Options for artificially rearing surplus lambs

A fully automated feeder system can rear up to 250 lambs per unit and costs approximately €3,500
A fully automated feeder system can rear up to 250 lambs per unit and costs approximately €3,500

Tim Keady and Dr Alan Bohan

As the prolificacy of a flock improves, the number of litters with three or more lambs increases. Some ewes are unable to rear three lambs.

Fostering surplus lambs to ewes rearing singles maybe an option. However in prolific flocks, availability of single bearing ewes is limited thus fostering is not an option for all excess lambs. This article looks at the options available to farmers to artificially rear surplus lambs.

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Regardless of rearing method all lambs should receive adequate colostrum and be removed from the ewe between one and two days of age. Lambs should be supervised for the first few days in the artificial rearing unit to ensure that they are suckling adequately.

Lambs should be grouped according to age and size so that they can be weaned together. Hygiene in the rearing pen is critically important to avoid disease build-up and all feeding equipment should be cleaned regularly. Lambs should be grouped at a maximum of 25 lambs per pen and should have a floor space of 0.6m2 per lamb.

Bottle rearing

This is the cheapest method of rearing surplus lambs. There is the option to purchase a feeder with teats that will feed up to 10 lambs at a time. This method requires the lambs to be fed three to four times daily so it has the highest labour demand of the three options presented in this article. The main issue with this system is that lambs are prone to digestive upsets due to receiving a large volume of milk three to four times daily.

Ad-lib feeders

Ad-lib feeders can rear up to 25 lambs per unit and cost approximately €350. This system can hold up to 50 litres of milk.

These feeders require electricity as they are fitted with a thermostat and a heating element which maintains the milk at a constant temperature.

This system has much reduced instances of digestive upsets as the milk is available ad-lib and the lambs don't gorge on milk three to four times per day. This system has a limited labour requirement of mixing the milk replacer, filling the feeder and frequent cleaning.

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Automated feeder

This system is fully automated and can rear up to 250 lambs per unit and costs approximately €3,500. Mains water and electricity are required for this system. Fresh milk replacer is automatically mixed as required.

The machine heats water and mixes it with milk replacer powder automatically. The automated feeder results in low digestive upsets as the lambs receive freshly mixed milk ad lib.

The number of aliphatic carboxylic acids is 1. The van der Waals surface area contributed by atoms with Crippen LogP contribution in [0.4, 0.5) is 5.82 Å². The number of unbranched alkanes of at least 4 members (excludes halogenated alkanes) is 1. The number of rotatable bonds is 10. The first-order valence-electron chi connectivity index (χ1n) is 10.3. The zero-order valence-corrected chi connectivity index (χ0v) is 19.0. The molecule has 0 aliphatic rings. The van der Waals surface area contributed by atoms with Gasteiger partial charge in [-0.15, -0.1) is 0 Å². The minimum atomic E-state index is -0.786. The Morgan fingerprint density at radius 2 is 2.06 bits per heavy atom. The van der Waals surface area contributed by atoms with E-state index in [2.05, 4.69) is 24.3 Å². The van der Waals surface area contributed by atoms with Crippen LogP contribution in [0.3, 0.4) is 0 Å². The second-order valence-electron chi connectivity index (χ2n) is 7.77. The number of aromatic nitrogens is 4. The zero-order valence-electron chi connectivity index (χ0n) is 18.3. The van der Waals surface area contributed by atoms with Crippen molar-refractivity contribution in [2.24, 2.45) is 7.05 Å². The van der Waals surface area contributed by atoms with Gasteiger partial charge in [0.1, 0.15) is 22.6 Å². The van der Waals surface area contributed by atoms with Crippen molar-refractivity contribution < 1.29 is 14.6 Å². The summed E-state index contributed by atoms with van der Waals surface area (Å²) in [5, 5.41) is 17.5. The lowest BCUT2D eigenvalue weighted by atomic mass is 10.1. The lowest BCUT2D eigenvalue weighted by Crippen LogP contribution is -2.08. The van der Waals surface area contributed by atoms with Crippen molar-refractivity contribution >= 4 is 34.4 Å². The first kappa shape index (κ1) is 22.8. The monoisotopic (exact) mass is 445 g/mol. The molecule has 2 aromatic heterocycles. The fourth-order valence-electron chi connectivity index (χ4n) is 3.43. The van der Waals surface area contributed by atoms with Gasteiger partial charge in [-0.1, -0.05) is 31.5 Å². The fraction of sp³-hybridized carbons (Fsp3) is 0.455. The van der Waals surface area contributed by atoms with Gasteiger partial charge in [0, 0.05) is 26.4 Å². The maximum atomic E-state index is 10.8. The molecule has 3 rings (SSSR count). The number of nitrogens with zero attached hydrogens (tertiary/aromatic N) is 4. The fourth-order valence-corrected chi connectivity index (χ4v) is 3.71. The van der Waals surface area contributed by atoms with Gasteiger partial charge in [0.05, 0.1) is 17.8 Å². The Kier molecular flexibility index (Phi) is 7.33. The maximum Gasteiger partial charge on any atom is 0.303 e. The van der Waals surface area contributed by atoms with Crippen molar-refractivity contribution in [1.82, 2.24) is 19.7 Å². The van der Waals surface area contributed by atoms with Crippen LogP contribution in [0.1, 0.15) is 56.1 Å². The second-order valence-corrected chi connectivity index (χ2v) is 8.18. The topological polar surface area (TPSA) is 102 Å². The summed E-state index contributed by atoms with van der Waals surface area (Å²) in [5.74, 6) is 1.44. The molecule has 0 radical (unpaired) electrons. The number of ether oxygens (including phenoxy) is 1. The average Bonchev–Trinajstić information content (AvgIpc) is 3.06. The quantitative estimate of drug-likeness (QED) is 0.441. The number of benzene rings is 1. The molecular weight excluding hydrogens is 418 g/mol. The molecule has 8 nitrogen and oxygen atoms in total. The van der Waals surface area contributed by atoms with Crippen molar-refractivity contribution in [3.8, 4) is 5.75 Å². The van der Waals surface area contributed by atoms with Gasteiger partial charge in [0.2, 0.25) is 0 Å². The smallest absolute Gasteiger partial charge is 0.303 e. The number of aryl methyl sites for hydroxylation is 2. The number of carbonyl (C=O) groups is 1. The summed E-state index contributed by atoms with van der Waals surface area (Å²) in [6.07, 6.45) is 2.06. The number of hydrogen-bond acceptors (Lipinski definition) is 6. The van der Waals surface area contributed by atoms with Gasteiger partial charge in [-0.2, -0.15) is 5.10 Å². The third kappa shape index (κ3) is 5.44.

The automated feeder has the lowest labour requirement of all options as it mixes and refills the milk replacer itself and is also self-cleaning.

Weaning the artificially reared lamb

Milk replacer is a major cost in artificially rearing lambs so they should be weaned as soon as possible without having a negative effect on lamb performance. Keeping lambs on milk replacer for more than 5 to 6 weeks will increase performance but may not be economically viable as milk intake increases with age. Lambs should be weaned when they reach each of the criteria:

  • Minimum of 14kg live weight
  • 35 days of age
  • Consuming 250g of concentrates daily for three consecutive days.

Finishing the artificially reared lamb

Artificially reared lambs can be joined with the rest of the flock once weaned and then finished off grass. However it is beneficial to provide artificially reared lambs with concentrates initially at grass to enable them to adjust to a grass based diet and join with the main flock after the main flock have been weaned.

Alternatively artificially reared lambs can remain indoors on ad-lib concentrates, until drafting for slaughter. This will sustain performance and reduce days to slaughter but will also increase the cost of production.

KEY POINTS

  • The number of surplus lambs increases as litter size increases
  • Surplus lambs can to be sold or artificially reared
  • Bottle feeding has low set up costs, high labour requirement and risks of digestive upsets
  • Ad-lib feeders have reduced labour requirement and digestive upsets but increased set up costs
  • An automated feeder can rear up to 250 lambs, with the lowest labour input but has the highest set up costs
  • Wean lambs when they reach a minimum of 14kg live weight, 35 days of age and are consuming 250g per day of concentrates.

Dr Tim Keady and Dr Alan Bohan are based at Teagasc's Animal and Grassland Research and Innovation Centre, Athenry, Co Galway. For further information, see sheepnet.network.

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